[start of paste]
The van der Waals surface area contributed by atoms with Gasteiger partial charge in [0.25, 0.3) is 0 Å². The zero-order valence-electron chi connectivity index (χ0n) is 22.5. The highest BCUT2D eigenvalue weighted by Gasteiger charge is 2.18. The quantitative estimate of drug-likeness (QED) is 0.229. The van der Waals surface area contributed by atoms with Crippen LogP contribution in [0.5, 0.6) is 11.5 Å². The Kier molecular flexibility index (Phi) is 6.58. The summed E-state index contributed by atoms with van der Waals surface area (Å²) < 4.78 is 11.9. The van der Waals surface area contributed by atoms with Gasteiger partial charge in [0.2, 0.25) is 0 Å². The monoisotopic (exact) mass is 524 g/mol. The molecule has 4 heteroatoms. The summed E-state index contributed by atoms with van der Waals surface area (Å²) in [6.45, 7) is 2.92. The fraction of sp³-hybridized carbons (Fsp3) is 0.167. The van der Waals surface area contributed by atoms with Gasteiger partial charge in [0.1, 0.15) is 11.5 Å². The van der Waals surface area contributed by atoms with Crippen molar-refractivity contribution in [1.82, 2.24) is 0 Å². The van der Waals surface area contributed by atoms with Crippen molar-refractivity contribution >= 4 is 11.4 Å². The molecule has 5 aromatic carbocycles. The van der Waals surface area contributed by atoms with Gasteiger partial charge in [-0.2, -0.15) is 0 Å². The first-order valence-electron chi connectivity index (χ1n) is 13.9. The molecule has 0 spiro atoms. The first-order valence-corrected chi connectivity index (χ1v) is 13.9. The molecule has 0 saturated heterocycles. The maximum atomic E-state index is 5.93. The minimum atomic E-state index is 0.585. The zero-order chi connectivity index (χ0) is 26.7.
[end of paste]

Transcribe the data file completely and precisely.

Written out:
The van der Waals surface area contributed by atoms with Gasteiger partial charge in [0.25, 0.3) is 0 Å². The zero-order valence-electron chi connectivity index (χ0n) is 22.5. The highest BCUT2D eigenvalue weighted by Gasteiger charge is 2.18. The quantitative estimate of drug-likeness (QED) is 0.229. The van der Waals surface area contributed by atoms with Crippen LogP contribution in [0.5, 0.6) is 11.5 Å². The Kier molecular flexibility index (Phi) is 6.58. The summed E-state index contributed by atoms with van der Waals surface area (Å²) < 4.78 is 11.9. The van der Waals surface area contributed by atoms with Gasteiger partial charge in [0.2, 0.25) is 0 Å². The monoisotopic (exact) mass is 524 g/mol. The molecule has 4 heteroatoms. The summed E-state index contributed by atoms with van der Waals surface area (Å²) in [6.45, 7) is 2.92. The fraction of sp³-hybridized carbons (Fsp3) is 0.167. The van der Waals surface area contributed by atoms with Gasteiger partial charge in [0.1, 0.15) is 11.5 Å². The van der Waals surface area contributed by atoms with Crippen molar-refractivity contribution in [1.82, 2.24) is 0 Å². The van der Waals surface area contributed by atoms with Crippen molar-refractivity contribution >= 4 is 11.4 Å². The molecule has 5 aromatic carbocycles. The van der Waals surface area contributed by atoms with Gasteiger partial charge in [-0.2, -0.15) is 0 Å². The first-order valence-electron chi connectivity index (χ1n) is 13.9. The molecule has 0 spiro atoms. The first-order valence-corrected chi connectivity index (χ1v) is 13.9. The molecule has 0 saturated heterocycles. The maximum atomic E-state index is 5.93. The minimum atomic E-state index is 0.585. The zero-order chi connectivity index (χ0) is 26.7.